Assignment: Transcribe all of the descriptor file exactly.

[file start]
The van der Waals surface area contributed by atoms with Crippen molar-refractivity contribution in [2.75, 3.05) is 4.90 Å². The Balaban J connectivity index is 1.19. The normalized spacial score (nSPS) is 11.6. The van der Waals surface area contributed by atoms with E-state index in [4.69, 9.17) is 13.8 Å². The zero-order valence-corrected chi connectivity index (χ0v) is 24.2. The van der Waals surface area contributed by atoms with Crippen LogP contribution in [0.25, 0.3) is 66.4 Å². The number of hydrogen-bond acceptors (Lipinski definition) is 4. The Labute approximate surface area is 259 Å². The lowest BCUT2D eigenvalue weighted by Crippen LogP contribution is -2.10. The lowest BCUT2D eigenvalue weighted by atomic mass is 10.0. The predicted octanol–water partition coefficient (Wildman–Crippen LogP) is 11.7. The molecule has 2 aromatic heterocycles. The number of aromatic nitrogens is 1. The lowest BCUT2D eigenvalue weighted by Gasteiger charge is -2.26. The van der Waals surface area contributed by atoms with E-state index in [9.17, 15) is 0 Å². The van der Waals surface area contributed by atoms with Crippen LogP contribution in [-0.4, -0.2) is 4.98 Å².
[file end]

The van der Waals surface area contributed by atoms with Crippen molar-refractivity contribution in [2.75, 3.05) is 4.90 Å². The Balaban J connectivity index is 1.19. The normalized spacial score (nSPS) is 11.6. The van der Waals surface area contributed by atoms with E-state index in [4.69, 9.17) is 13.8 Å². The zero-order valence-corrected chi connectivity index (χ0v) is 24.2. The van der Waals surface area contributed by atoms with Crippen LogP contribution in [0.25, 0.3) is 66.4 Å². The number of hydrogen-bond acceptors (Lipinski definition) is 4. The Labute approximate surface area is 259 Å². The lowest BCUT2D eigenvalue weighted by Crippen LogP contribution is -2.10. The lowest BCUT2D eigenvalue weighted by atomic mass is 10.0. The predicted octanol–water partition coefficient (Wildman–Crippen LogP) is 11.7. The molecule has 2 aromatic heterocycles. The number of aromatic nitrogens is 1. The lowest BCUT2D eigenvalue weighted by Gasteiger charge is -2.26. The van der Waals surface area contributed by atoms with E-state index in [9.17, 15) is 0 Å². The van der Waals surface area contributed by atoms with Crippen LogP contribution in [-0.4, -0.2) is 4.98 Å².